In an OECD study of 16 developed economies, only Spain and Finland had a more generous revaluation requirement.
The current rules state that deferred pensions must be indexed to the retail prices index (RPI) or 5%, whichever is the lower. Pensions in payment have to be indexed to RPI or 2.5% - again, the lower of the two.
However, the UK's unique situation makes the country's pension sponsors more vulnerable than others to the proposed Solvency II legislation, according to Philip Shier, chairman of the pensions committee of the Groupe Consultatif Actuariel Europeen, the umbrella group for EU actuarial associations.
"The only country which actually provides indexation both before and after retirement is the UK, so the UK would be very badly hit by legislation such as Solvency II because of the requirement to provide technical reserves," he says.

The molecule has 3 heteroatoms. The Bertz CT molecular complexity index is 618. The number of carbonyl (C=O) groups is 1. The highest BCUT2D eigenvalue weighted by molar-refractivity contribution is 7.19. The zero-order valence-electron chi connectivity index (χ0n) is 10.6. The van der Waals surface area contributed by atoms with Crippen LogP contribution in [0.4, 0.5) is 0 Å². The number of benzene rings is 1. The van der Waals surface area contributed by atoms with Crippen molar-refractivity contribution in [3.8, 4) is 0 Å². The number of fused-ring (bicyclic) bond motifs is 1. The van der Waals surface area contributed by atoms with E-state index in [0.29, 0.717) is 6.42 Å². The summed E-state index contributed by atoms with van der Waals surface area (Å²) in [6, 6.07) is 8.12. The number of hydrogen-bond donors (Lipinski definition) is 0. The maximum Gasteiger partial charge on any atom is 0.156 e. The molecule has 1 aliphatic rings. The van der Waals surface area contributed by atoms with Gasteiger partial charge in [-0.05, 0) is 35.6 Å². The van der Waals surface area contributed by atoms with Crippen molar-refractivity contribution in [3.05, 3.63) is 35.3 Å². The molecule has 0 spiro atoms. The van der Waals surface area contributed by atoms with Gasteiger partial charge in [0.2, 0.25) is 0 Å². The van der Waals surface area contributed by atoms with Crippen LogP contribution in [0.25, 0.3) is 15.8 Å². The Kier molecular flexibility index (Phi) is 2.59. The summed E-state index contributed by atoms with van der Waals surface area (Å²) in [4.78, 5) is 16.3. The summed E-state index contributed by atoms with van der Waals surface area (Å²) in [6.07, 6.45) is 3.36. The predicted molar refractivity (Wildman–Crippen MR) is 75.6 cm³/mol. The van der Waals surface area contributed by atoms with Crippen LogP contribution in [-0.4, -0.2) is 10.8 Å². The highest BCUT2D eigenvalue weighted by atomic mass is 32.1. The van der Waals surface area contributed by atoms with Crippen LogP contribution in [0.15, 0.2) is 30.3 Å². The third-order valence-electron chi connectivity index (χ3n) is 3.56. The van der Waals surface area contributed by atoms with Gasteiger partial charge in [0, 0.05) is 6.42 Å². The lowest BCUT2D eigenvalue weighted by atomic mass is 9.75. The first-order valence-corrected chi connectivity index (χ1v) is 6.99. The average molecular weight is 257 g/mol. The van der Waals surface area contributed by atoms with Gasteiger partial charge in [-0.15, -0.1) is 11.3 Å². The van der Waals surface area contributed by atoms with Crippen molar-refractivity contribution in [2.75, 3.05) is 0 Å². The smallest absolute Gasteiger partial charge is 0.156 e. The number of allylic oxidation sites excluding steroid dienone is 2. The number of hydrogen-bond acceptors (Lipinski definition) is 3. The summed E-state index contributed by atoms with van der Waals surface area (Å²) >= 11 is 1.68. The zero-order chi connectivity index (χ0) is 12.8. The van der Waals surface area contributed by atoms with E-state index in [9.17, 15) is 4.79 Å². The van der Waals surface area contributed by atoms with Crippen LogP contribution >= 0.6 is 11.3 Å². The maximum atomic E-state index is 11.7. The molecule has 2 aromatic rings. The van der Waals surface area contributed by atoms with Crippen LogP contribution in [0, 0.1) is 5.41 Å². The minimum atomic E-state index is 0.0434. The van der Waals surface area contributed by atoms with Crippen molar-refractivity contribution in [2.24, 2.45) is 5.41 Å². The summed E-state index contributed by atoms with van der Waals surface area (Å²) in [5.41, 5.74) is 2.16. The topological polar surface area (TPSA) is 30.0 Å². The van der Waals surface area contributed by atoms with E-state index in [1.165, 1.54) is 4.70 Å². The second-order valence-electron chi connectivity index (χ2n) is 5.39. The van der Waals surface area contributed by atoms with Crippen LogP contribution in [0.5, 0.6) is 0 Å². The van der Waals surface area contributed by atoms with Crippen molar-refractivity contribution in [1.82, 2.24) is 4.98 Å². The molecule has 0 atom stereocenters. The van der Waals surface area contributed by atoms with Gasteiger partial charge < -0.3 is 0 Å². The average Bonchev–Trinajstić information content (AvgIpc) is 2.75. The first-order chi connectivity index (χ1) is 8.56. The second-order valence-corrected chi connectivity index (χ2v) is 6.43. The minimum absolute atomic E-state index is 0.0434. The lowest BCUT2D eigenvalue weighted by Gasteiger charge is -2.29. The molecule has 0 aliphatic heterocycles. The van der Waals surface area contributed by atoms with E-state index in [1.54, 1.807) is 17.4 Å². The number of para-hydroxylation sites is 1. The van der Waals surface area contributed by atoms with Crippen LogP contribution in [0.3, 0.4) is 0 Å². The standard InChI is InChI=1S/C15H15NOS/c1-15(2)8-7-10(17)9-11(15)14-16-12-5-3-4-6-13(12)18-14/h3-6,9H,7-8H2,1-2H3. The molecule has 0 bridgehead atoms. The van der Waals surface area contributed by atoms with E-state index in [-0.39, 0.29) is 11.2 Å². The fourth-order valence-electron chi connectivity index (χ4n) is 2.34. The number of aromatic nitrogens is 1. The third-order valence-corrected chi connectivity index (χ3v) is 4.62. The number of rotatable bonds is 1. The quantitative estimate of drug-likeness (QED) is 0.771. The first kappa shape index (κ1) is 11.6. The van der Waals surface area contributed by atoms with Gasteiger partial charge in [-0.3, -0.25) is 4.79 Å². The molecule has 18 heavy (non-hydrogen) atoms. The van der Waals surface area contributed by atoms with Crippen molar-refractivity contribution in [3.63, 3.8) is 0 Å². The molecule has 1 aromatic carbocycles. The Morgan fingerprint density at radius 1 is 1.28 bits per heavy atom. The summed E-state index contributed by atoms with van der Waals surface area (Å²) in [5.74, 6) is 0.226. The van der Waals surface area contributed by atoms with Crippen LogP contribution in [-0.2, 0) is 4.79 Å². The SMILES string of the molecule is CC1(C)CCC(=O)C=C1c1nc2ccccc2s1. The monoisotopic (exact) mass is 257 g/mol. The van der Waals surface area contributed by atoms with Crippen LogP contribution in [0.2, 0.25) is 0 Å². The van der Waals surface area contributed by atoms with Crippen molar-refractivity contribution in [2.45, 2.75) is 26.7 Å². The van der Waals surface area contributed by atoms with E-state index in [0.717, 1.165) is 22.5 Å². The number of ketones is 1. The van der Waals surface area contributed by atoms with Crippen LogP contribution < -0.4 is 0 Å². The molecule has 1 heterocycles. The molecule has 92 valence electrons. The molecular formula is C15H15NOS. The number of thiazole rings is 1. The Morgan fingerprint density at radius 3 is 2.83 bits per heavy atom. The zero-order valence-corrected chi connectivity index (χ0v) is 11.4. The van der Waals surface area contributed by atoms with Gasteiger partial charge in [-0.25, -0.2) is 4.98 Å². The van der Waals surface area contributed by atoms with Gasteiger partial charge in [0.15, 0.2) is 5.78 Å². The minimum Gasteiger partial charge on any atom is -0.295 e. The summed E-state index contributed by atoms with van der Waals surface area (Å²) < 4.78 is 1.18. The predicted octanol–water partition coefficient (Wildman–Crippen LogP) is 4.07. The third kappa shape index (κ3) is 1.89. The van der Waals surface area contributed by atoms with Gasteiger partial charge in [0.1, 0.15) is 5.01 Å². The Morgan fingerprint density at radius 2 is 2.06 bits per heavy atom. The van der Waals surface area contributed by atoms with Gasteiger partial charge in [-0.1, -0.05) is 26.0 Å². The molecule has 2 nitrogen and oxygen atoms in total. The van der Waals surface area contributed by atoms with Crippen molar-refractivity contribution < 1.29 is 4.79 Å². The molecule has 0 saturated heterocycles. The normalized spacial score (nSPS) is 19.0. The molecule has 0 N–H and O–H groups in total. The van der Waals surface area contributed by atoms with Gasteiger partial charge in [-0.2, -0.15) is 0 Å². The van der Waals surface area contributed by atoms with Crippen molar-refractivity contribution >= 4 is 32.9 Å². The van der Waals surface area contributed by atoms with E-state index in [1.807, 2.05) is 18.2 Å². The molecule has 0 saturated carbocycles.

The Association of Consulting Actuaries (ACA) has made a suggestion that some schemes in the UK at least could adopt a similar structure to the Netherlands. "The conditional indexation [of Dutch schemes] has worked pretty well until the last two or three years, when there were enough reserves," Shier notes.
There has been some cutting back on indexation in the UK, he points out. Up to April 2005, the requirement was for UK DB schemes to increase benefits by RPI up to a maximum of 5% in payment, but the 2004 Pensions Act reduced this to RPI up to 2.5%.